All great heroic tales and mythical legends need a great monster or monsters to work. From Jason and the Argonauts and The Clash of the Titans, to Lord of the Rings: The Fellowship of the Ring and Harry Potter and the Sorcerer's Stone, anywhere from one to several villainous creatures must pose a threat or challenge to the mythic heroic figure in order to create tension and drama. In the tale of Beowulf and his battle to become a king, the reader is introduced to a number of these 'wretched' beasts, the strange and tortured Grendel, Grendel's nameless and wordless mother, and the prophetic dragon who serves as guardian and keeper of a hoard of ancient and virtually worthless treasure. Both the epic poem Beowulf and John Gardner's Grendel present the dragon in both attractive and dangerous terms, but it is Gardner's version of the dragon which gives the reader a more intimate portrait of the dragon as the corrupter and serpent entity.
In Beowulf, the dragon is awakened by an intruding slave-thief and retaliates by showering fire and chaos upon the lands of Beowulf's kingdom. " … the fire-dragon had raised the coastal region and reduced forts and earthworks to dust and ashes," - Narrator [159 (2333)] Despite these horrific deeds the dragon is regarded with respect and fear and seen as one of God's creatures, a luxury not afforded to either Grendel or to Grendel's mother. " … what occurs on the wall between the two of us will turn out as fate, overseer of men, decides." - Beowulf [171 (2525)]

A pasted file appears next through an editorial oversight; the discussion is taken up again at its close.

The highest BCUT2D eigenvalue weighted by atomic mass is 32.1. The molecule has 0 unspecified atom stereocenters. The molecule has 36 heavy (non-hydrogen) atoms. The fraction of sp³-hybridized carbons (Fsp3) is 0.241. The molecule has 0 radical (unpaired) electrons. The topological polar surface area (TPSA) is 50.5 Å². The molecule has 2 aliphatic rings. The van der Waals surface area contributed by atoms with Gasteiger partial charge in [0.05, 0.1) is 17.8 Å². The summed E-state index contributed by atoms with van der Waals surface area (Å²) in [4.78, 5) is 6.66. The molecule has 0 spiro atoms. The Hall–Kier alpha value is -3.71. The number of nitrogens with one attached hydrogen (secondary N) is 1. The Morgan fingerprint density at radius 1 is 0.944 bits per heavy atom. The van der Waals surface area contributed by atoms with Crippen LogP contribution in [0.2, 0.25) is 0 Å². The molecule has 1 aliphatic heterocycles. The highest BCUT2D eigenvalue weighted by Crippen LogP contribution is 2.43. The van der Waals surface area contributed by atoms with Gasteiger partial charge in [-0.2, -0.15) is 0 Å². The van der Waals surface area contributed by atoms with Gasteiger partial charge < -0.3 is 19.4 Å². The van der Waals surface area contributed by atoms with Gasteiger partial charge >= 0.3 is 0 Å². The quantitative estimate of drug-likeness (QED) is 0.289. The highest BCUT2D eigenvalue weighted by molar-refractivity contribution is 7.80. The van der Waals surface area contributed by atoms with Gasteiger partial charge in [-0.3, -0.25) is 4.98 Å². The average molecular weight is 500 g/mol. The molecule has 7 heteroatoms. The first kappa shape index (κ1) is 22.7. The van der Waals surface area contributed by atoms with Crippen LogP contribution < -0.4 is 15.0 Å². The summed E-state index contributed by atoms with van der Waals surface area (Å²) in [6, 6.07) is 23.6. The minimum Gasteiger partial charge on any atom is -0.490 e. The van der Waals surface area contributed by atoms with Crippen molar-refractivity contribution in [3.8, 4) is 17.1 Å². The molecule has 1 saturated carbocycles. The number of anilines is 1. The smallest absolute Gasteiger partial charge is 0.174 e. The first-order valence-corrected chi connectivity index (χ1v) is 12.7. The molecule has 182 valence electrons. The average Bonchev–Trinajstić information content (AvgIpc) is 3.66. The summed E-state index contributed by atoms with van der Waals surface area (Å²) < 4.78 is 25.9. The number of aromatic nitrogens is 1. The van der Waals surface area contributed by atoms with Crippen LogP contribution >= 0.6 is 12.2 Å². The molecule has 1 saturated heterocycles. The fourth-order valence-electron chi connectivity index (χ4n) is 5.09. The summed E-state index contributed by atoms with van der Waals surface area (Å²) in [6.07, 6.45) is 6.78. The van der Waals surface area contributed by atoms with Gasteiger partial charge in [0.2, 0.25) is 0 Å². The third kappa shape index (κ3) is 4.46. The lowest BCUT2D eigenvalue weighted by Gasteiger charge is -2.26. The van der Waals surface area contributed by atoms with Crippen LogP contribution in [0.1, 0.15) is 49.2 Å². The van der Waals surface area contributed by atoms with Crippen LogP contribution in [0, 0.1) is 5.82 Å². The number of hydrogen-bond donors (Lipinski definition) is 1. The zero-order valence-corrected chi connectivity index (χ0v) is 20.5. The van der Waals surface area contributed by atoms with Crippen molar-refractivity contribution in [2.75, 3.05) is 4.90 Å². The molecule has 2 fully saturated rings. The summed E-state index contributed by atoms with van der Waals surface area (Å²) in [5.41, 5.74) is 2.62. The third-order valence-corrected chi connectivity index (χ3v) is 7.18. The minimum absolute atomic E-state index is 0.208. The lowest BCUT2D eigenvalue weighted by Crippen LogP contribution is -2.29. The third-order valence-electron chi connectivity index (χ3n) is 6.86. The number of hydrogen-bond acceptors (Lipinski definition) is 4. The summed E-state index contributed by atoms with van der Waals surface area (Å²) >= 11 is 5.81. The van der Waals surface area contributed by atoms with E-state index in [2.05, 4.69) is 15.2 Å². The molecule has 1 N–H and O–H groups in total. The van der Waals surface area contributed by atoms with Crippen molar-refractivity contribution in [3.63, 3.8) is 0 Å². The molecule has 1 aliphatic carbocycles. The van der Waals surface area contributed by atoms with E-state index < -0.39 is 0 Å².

It is interesting that the dragon should be seen as one of God's creatures and for serving a purpose in the larger scheme of things despite his terrible violence and action. Wasn't the angel, Lucifer, after all, one of God's creatures before he fell? This is the transformation and aspect of the dragon that the reader encounters in Gardner's work. This creature of discord is manipulative, clever, and magnificent. The dragon of this tale is far more conversational and familiar. Unlike the dragon in Beowulf, a creature of very few words " His words were few" - Narrator [153 (2246)], Gardner's dragon makes a game of breaking and subsequently corrupting Grendel. "Why is it fiddlesticks if I stop giving people heart attacks over nothing?" Grendel asks after the dragon advises him to go ahead and frighten the villagers. "Why shouldn't one change one's ways, improve one's character?" - Grendel  "You improve them, my boy! Can't you see that yourself? You stimulate them! You make them think and scheme. You drive them to poetry, science, religion, all that makes them what they are for as long as they last.", "If man's the irrelevance that interest you, stick with him! Scare him to glory! It's all the same in the end, matter and motion, simple or complex. No difference, finally. Death, transfiguration. Ashes to ashes and slime to slime, amen." - the dragon